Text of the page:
Hayden Hollingsworth

Let’s make an assumption:  The elected members of Congress have the common good as their first interest.  That’s what commonweal means.  And wouldn’t it be grand if that were true.  If asked, I suspect all 535 members of the world’s most exclusive club would certainly endorse that as their motivation for public service.  If the average citizen was asked if that were true, I think the vast majority would shake their heads in denial.

The men and women who comprise this great legislative body are just like the rest of us.  The expectation of looking after our individual interests is higher than the common good.  It is unrealistic to think that our elected leaders subscribe to a different and higher standard that we do. The fact that they are often found to be performing at a level less than what most would considerable honorable doesn’t make them worse than the rest of us; they are just subject to closer scrutiny and when feet of clay are discovered everyone knows.

That being said, perhaps we should look on recent legislative action with a little more charity.  Sixty-two times since the passage of the Affordable Care Act there has been a vote to repeal it and each time it has failed.  Everyone would agree that the ACA had many faults.  The computer crash on launch and the untruths that were bandied about were only the first of many problems.

On the positive side 24 million uninsured citizens had the opportunity for coverage and those with pre-existing conditions were no longer excluded.  The rising premiums were exorbitant and many insurance companies withdrew their offerings because the expense of implementation outweighed the potential for profit.

There are many sad aspects to the whole saga, one of the most egregious being that no one, either democrat or republican, made any effort to correct the deficiencies but rather they were used as promises by the GOP in congressional elections and ultimately in the presidential election.  No rational plan had been drafted during the 62 failed attempts to repeal the ACA but the threat of public revolt at polls so terrified the republicans that they managed to push through a bill of repeal by the swinging of two congressmen.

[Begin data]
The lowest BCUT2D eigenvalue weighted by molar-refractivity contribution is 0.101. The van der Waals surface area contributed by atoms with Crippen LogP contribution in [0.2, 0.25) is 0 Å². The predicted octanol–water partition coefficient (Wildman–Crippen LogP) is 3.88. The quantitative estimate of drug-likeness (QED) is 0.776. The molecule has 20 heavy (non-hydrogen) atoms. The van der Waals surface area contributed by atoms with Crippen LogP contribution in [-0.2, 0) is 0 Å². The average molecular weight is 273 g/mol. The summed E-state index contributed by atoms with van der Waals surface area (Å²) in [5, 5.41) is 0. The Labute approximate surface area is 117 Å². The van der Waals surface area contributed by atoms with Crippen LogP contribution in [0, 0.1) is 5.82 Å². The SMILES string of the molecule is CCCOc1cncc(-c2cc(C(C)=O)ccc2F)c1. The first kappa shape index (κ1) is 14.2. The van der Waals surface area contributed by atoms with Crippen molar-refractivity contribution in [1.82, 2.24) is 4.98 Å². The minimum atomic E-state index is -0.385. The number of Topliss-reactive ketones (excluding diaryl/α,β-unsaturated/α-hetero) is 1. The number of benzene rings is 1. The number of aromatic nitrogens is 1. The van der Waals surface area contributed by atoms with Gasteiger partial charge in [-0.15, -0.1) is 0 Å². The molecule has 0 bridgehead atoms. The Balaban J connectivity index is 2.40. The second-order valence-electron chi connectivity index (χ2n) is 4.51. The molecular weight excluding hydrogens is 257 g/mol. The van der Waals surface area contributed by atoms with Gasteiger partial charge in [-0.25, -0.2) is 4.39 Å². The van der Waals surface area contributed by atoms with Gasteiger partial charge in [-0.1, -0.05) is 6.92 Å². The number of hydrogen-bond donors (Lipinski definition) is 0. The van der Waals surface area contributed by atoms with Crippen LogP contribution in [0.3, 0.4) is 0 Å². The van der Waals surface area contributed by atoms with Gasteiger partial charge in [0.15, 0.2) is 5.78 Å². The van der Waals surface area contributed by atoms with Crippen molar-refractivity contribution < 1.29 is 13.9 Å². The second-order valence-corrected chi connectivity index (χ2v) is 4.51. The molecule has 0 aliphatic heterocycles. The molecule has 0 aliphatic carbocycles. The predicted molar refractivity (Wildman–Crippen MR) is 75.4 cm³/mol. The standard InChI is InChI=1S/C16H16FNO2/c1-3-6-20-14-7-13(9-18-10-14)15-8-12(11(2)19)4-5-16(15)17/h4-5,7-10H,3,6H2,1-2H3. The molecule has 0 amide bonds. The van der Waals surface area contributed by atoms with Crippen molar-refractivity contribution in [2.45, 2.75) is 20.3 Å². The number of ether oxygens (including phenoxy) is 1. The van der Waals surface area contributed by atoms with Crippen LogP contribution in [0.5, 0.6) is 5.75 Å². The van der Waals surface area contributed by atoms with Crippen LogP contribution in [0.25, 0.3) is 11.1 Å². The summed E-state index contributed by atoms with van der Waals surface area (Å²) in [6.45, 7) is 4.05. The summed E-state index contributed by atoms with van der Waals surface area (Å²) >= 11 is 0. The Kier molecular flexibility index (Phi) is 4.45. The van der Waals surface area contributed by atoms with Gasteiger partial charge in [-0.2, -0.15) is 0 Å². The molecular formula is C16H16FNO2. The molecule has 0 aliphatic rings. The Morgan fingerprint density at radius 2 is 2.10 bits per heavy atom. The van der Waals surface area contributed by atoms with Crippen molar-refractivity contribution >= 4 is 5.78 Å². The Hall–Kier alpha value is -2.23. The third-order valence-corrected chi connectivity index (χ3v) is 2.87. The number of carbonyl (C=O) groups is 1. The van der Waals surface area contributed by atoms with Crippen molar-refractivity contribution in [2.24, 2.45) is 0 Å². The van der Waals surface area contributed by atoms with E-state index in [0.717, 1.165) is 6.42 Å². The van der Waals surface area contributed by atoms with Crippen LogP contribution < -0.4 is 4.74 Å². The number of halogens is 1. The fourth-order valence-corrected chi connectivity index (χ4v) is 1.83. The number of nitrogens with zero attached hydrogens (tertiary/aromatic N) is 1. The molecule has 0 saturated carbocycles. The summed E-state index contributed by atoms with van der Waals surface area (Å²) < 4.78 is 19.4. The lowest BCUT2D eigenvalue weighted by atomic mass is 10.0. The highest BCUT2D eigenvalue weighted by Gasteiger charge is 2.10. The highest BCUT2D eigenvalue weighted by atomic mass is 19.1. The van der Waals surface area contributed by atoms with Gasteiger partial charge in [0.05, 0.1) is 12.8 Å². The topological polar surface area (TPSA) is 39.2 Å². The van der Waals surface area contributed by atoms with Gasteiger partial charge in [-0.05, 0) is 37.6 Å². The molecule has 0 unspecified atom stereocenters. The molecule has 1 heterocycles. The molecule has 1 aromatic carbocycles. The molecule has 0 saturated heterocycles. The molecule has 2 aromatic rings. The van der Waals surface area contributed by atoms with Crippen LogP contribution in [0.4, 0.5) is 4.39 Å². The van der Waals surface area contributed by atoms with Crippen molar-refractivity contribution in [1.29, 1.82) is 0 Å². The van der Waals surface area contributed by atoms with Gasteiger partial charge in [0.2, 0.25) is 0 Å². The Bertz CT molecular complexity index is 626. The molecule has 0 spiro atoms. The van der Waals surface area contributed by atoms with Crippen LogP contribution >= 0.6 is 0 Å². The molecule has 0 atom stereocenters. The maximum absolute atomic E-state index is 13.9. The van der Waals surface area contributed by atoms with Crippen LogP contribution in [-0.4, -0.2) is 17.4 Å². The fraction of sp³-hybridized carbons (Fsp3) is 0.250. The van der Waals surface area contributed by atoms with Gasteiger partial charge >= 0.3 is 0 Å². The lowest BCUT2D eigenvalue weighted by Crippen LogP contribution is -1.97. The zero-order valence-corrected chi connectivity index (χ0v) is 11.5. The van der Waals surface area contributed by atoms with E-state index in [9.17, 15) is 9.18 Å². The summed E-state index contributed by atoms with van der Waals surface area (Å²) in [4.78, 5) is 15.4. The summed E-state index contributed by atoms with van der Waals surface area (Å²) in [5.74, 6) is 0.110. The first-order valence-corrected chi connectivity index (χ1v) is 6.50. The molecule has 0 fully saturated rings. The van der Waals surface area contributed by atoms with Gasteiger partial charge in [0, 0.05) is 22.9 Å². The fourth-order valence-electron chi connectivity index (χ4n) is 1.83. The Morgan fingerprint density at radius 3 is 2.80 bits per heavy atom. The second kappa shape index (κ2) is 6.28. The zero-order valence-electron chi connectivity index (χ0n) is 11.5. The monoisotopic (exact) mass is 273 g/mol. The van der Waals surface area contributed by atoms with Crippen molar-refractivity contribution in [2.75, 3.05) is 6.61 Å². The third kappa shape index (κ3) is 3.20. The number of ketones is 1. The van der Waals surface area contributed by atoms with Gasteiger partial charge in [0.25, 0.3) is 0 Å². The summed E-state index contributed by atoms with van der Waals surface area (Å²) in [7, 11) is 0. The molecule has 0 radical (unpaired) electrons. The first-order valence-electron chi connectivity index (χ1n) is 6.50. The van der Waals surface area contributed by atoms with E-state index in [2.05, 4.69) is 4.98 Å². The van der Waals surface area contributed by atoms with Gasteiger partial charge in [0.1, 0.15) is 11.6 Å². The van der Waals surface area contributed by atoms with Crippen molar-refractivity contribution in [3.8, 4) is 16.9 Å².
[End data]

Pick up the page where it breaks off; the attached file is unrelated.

That no one understands the impact of this revision, that the Congressional Budget Office did not have time to make a projection of the cost of the new legislation was overwhelmed by the sense of embarrassment that yet another recess was upcoming after a month of only eight working days in Congress so the pressure to do something was immense.  Twenty republican house members voted against the bill, so they may face less hostility when the facts of the bill come to rest on the weary shoulders of the now uninsured public.

Two true statements have been made by the president:  Health care is complex and his job is harder than he thought.  Astounding!  If it were not so complex it would have been solved a half century ago.

Here’s another hard fact:  There is no solution that will meet the needs.  We want full coverage for everyone, we don’t want to pay the taxes to afford it, we don’t want the government to be mandating how we live our lives and spend our money.  All these expectations of what Congress and the President can do are products of fantasy.  So don’t blame the republicans, the democrats, and the president.  They must learn the hard truth of the immensity of the problem and stop the infighting and must serve the commonweal, not their parties.

Here’s a radical starting suggestion:  Get rid of the aisle and have random seating in Congress chosen by lottery and redone every session.  Sitting next to an opponent every working session might soften the positions and cooperation might begin to replace conflagration.

The public must change its expectations of Congress and that will require a reordering of our priorities.  If there is going to be a Commonweal, we must be part of it.  If left to our current elected officials, Bob Goodlatte and Morgan Griffith among them, it has been well demonstrated that no solution can be found.  Let’s remember that in the election cycle of next year.

Hayden Hollingsworth